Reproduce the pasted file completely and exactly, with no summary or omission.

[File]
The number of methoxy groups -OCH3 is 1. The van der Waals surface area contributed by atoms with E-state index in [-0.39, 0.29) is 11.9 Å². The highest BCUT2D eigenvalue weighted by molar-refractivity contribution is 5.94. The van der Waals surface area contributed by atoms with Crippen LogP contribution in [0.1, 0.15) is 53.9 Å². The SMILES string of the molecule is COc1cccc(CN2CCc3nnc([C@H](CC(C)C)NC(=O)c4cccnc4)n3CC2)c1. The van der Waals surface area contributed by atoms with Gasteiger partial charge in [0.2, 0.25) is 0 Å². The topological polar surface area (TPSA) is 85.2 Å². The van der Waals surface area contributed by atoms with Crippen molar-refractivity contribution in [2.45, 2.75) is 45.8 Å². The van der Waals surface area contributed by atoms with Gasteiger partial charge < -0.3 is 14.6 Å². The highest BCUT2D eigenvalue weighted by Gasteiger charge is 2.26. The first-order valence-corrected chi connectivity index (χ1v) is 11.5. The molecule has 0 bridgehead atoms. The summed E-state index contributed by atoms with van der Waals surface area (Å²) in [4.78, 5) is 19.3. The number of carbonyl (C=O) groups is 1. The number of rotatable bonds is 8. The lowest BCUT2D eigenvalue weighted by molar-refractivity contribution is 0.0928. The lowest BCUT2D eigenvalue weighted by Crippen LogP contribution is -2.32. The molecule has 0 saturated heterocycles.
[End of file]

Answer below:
The number of methoxy groups -OCH3 is 1. The van der Waals surface area contributed by atoms with E-state index in [-0.39, 0.29) is 11.9 Å². The highest BCUT2D eigenvalue weighted by molar-refractivity contribution is 5.94. The van der Waals surface area contributed by atoms with Crippen LogP contribution in [0.1, 0.15) is 53.9 Å². The SMILES string of the molecule is COc1cccc(CN2CCc3nnc([C@H](CC(C)C)NC(=O)c4cccnc4)n3CC2)c1. The van der Waals surface area contributed by atoms with Gasteiger partial charge in [0.2, 0.25) is 0 Å². The topological polar surface area (TPSA) is 85.2 Å². The van der Waals surface area contributed by atoms with Crippen molar-refractivity contribution in [2.45, 2.75) is 45.8 Å². The van der Waals surface area contributed by atoms with Gasteiger partial charge < -0.3 is 14.6 Å². The highest BCUT2D eigenvalue weighted by Gasteiger charge is 2.26. The first-order valence-corrected chi connectivity index (χ1v) is 11.5. The molecule has 0 bridgehead atoms. The summed E-state index contributed by atoms with van der Waals surface area (Å²) in [4.78, 5) is 19.3. The number of carbonyl (C=O) groups is 1. The number of rotatable bonds is 8. The lowest BCUT2D eigenvalue weighted by molar-refractivity contribution is 0.0928. The lowest BCUT2D eigenvalue weighted by Crippen LogP contribution is -2.32. The molecule has 0 saturated heterocycles.